Section 4 would require VA to establish a website with the name and contact information for all department mental health services located in each VISN.  The VFW supports this section.

 

Section 5 directs each state’s National Guard Joint Force Headquarters (JFHQ) to establish formal strategic partnerships with the VISNs, VA Medical Centers, and local VA OEF/OIF/OND offices in their areas. Recently, VA and the National Guard Bureau have made promising steps towards improving communication and collaboration, such as a duty to warn initiative that will establish the criteria for mandatory reporting by VA to JFHQ regarding veterans who are at high-risk of committing suicide. However, communication between VA and the National Guard Bureau has been historically poor. The VFW believes the provisions of this section are still needed to ensure that the two agencies maintain strong and lasting communication in order to provide seamless care to Guardsmen with psychological wounds.

 

Section 6 establishes a pilot program to repay the educational loans on mental health professionals that agree to an obligated period of service at VA.  Under the program, eligible providers would be able to receive up $60,000 in loan repayments per year, a significant increase from the current VA physician loan repayment program.  The VFW believes that this will provide VA with an important tool to recruit and retain high quality mental health providers.  The national shortage of mental health professionals is well documented.  Without an adequate number of doctors, wait times for VA care will remain too high.  Care delayed is care denied, and VA must remain competitive in attracting mental health professionals for employment.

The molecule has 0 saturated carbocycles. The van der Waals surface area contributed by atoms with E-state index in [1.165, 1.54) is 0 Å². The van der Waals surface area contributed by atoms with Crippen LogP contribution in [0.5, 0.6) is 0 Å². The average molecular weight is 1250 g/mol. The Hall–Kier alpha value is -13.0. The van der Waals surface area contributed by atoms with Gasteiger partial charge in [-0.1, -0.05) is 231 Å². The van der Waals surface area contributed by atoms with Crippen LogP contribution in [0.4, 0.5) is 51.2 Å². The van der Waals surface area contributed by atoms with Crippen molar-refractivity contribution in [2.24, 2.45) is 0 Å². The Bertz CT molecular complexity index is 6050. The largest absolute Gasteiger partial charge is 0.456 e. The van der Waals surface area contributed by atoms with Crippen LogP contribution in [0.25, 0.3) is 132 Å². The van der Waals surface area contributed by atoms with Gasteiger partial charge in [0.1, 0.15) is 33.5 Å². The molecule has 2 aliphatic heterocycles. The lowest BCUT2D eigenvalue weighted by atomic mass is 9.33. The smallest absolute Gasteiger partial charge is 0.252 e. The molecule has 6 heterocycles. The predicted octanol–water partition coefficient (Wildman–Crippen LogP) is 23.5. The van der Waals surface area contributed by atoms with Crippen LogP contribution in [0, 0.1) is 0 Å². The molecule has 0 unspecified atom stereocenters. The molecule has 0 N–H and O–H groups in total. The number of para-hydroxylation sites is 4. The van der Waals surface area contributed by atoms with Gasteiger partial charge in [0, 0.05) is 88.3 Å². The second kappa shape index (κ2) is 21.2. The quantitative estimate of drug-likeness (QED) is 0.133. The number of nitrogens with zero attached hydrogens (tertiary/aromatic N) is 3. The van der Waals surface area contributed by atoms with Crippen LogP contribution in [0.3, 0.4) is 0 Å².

Section 7 alters the GI Bill Yellow Ribbon Program by allowing VA to contribute up to 64 percent of the cost of an advanced degree for veterans pursuing advanced degrees in mental health and who intend to seek employment as VA mental health care providers. The VFW strongly supports efforts to train veterans to serve as mental health care providers, but we believe that efforts to do so should be focused on incentivizing the veteran, rather than the institution.  As written, this section would provide more money to institutions already participating in the Yellow Ribbon Program, but would not necessarily create a perceivable incentive for veterans to enter the mental health field.  As an alternative, we would suggest providing additional grants or tuition assistance directly to veterans who are pursuing mental health degrees with the intention of seeking VA employment.

 

Section 8 directs the National Guard Bureau to conduct a zero-based review of the staffing requirements for states/territories for the National Guard Psychological Health Program. Since introduction of this legislation, the VFW has learned from the most recent report by the Recovering Warrior Task Force that the Army National Guard conducted the review of staffing needs and the Psychological Health Program is now completely staffed.   We would ask that Congress continue to conduct oversight to ensure that this remains the case.